February is National Dark Chocolate Month
Dark chocolate is one of my favorite flavors to use at home when baking, creating cocktails, or even enjoying a piece with a glass of red wine. The Aztecs first cultivated cacao seeds around 1100 BC, turning the seeds into Xocolãtl, or “bitter water.” Aztecs traditionally brewed the cacao seeds with water and chili powder, creating an ancient form of hot cocoa. During the Industrial Revolution, mills pressed cocoa butter out of the cocoa seeds, leading to the chocolate being sold in stores today. Today, chocolate varieties sell in a range of cacao content, with white chocolate containing the lowest percentage and dark chocolate having the most. The more cacao present, the more bitter the flavor is. February honors the history and taste of dark chocolate.
The Potential Health Benefits
Cacao is a popular ingredient choice not only for the flavor profile but also for the health benefits. Loaded with antioxidants, cacao can help fight free radicals in the body. If the level of free radicals rises, it can lead to heart disease, cancer, and type 2 diabetes. Regularly consuming foods with antioxidants can help lower the risk of illnesses that free radicals may contribute. Cacao also contains fiber, minerals, and heart-healthy fatty acids, boosting its nutrition. Dark chocolate may even help improve blood flow, reduce blood pressure, and support brain function. To see the full potential health benefits of dark chocolate, head over to Healthline.
When purchasing chocolate for health benefits, not all chocolate is created equal. If you want the most benefits, shop for chocolate that contains at least 70% cacao. The darker the chocolate, the higher the percentage of cacao. Chocolate with a higher cacao content will also have less added sugar. This information does not replace professional medical advice, however. Always consult your doctor or a licensed professional for health and nutrition advice.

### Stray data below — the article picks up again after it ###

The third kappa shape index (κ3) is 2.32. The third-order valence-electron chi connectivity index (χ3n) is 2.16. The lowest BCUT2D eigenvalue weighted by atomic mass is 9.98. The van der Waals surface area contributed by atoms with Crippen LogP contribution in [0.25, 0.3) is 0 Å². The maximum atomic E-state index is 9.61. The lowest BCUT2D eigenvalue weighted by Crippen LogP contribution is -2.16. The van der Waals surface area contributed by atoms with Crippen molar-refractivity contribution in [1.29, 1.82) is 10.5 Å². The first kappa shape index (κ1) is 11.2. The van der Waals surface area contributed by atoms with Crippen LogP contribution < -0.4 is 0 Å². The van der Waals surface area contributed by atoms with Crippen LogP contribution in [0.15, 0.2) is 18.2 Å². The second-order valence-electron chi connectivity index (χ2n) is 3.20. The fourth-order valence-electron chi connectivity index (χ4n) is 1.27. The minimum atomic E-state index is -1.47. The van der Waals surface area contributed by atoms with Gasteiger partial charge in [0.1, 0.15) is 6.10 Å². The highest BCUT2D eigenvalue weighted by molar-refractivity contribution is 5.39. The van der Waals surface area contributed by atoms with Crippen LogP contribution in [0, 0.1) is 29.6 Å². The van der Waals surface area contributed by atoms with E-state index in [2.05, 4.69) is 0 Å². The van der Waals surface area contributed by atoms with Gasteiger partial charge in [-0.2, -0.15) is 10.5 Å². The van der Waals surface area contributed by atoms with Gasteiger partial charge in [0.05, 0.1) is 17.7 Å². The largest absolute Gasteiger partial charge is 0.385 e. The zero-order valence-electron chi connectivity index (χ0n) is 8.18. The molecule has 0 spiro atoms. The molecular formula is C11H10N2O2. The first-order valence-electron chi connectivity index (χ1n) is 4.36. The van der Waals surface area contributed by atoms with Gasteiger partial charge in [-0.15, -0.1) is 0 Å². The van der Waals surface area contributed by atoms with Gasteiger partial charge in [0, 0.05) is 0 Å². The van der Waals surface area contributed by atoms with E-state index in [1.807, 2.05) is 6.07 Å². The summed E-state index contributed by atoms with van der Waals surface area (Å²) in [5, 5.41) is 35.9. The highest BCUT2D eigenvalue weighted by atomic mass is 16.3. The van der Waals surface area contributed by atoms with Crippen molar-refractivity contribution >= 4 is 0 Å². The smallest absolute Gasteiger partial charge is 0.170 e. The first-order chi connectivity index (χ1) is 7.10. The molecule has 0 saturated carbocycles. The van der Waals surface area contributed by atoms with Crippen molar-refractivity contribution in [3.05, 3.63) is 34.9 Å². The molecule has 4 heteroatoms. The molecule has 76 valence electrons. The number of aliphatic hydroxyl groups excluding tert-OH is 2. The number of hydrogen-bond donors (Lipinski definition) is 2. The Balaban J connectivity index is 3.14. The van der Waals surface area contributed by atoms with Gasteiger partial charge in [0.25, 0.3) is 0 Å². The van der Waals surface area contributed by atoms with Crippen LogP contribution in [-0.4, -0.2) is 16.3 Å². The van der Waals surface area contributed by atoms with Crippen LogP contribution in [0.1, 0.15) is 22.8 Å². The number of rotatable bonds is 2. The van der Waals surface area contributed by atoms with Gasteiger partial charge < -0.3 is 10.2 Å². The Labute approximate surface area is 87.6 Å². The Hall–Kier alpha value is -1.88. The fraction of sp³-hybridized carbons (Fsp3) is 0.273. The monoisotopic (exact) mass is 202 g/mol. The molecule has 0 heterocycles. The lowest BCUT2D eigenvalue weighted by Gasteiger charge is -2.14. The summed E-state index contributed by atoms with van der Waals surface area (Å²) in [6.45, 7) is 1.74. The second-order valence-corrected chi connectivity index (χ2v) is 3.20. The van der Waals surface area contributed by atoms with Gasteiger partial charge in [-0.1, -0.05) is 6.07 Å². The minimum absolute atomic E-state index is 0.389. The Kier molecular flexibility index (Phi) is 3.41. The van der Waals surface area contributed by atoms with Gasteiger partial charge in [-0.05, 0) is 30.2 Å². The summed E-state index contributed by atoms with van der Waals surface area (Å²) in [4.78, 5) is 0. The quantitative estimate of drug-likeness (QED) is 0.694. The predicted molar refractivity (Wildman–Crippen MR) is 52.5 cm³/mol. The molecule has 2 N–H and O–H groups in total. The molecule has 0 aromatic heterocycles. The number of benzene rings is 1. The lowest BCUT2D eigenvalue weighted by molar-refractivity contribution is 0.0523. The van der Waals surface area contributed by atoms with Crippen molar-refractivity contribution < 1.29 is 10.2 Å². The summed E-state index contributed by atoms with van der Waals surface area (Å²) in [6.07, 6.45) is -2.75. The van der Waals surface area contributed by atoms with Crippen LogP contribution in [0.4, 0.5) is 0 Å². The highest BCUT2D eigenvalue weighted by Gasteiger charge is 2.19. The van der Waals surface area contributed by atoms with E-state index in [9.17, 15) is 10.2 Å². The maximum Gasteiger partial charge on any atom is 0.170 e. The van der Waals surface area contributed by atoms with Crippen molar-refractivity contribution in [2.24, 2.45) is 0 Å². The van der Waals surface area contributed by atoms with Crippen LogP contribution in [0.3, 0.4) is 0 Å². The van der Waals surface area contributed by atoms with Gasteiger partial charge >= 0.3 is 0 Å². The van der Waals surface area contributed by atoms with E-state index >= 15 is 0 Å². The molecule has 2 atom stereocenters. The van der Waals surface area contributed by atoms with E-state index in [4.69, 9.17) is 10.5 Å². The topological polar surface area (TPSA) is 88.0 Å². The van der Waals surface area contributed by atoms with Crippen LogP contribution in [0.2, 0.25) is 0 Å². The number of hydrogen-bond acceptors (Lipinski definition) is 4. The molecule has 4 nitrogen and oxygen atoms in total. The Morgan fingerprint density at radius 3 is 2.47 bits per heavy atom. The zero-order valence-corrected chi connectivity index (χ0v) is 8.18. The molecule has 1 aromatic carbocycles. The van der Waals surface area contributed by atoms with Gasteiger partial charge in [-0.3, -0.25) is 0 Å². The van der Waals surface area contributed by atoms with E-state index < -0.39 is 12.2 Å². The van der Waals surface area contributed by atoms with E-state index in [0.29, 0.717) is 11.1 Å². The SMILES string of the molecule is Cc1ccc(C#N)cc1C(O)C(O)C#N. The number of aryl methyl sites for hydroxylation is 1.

Dark Chocolate in Baking
Chocolate can incorporate into baked goods in a variety of forms. Recipes will either add unsweetened cocoa powder or chopped chocolate or chips directly into a batter for baked goods. Baker’s tip! If you’ve ever cut into a homemade recipe only to see the chocolate chips have sunk to the bottom, chopping and flour can help!
Before adding chocolate chips to a recipe, place them in a small bowl and add a tablespoon of flour for every half cup of chocolate chips. Shake the bowl to coat the chips evenly and fold them in. The flour coating will slightly increase the recipe’s dry ingredients, reducing the batter’s thinness. If you have larger chocolate chips, rough chopping them first will reduce the weight and lower the risk of sinking.
Tempering chocolate introduces fat crystals into chocolate when melting by keeping chocolate within a temperature range. Chocolate that is properly tempered shines and snaps when broken. There aren’t many steps to the process, but a thermometer and a double boiler are required. It helps if bars are finely chopped to shorten the melting time. Once chopped, set the chocolate aside.
- Fill a pot with two inches of water, making sure the water doesn’t touch the bottom of the double boiler.